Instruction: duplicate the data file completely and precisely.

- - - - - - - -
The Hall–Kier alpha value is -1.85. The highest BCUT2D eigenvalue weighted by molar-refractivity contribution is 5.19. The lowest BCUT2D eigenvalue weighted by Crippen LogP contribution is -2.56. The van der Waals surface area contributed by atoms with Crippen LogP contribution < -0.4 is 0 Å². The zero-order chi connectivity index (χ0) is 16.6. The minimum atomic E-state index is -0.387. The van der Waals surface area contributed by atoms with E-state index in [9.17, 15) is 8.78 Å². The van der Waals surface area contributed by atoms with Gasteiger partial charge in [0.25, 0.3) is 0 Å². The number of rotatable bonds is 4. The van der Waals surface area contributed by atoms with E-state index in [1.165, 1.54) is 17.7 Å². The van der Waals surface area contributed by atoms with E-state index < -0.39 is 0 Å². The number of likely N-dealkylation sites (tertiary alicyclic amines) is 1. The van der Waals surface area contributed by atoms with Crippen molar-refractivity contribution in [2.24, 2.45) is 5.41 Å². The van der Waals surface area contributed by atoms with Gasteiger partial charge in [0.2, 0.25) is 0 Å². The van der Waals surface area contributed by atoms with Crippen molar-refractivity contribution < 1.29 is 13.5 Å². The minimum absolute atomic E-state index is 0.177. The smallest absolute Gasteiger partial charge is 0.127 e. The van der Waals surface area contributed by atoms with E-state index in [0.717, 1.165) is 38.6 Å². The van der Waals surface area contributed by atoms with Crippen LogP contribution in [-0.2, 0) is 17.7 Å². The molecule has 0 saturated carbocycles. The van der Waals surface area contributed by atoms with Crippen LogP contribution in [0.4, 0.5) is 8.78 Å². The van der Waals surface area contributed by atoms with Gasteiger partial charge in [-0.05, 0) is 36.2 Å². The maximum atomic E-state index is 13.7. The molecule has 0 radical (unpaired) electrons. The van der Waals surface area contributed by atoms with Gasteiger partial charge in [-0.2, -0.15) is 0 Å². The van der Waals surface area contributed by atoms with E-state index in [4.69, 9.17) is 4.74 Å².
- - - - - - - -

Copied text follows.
The Hall–Kier alpha value is -1.85. The highest BCUT2D eigenvalue weighted by molar-refractivity contribution is 5.19. The lowest BCUT2D eigenvalue weighted by Crippen LogP contribution is -2.56. The van der Waals surface area contributed by atoms with Crippen LogP contribution < -0.4 is 0 Å². The zero-order chi connectivity index (χ0) is 16.6. The minimum atomic E-state index is -0.387. The van der Waals surface area contributed by atoms with E-state index in [9.17, 15) is 8.78 Å². The van der Waals surface area contributed by atoms with Gasteiger partial charge in [0.25, 0.3) is 0 Å². The number of rotatable bonds is 4. The van der Waals surface area contributed by atoms with E-state index in [1.165, 1.54) is 17.7 Å². The van der Waals surface area contributed by atoms with E-state index < -0.39 is 0 Å². The number of likely N-dealkylation sites (tertiary alicyclic amines) is 1. The van der Waals surface area contributed by atoms with Crippen molar-refractivity contribution in [2.24, 2.45) is 5.41 Å². The van der Waals surface area contributed by atoms with Gasteiger partial charge in [0.2, 0.25) is 0 Å². The van der Waals surface area contributed by atoms with Crippen molar-refractivity contribution < 1.29 is 13.5 Å². The minimum absolute atomic E-state index is 0.177. The smallest absolute Gasteiger partial charge is 0.127 e. The van der Waals surface area contributed by atoms with E-state index in [0.717, 1.165) is 38.6 Å². The van der Waals surface area contributed by atoms with Crippen LogP contribution in [-0.2, 0) is 17.7 Å². The molecule has 0 saturated carbocycles. The van der Waals surface area contributed by atoms with Crippen LogP contribution in [0.4, 0.5) is 8.78 Å². The van der Waals surface area contributed by atoms with Gasteiger partial charge in [-0.05, 0) is 36.2 Å². The maximum atomic E-state index is 13.7. The molecule has 0 radical (unpaired) electrons. The van der Waals surface area contributed by atoms with Gasteiger partial charge in [-0.2, -0.15) is 0 Å². The van der Waals surface area contributed by atoms with E-state index in [4.69, 9.17) is 4.74 Å².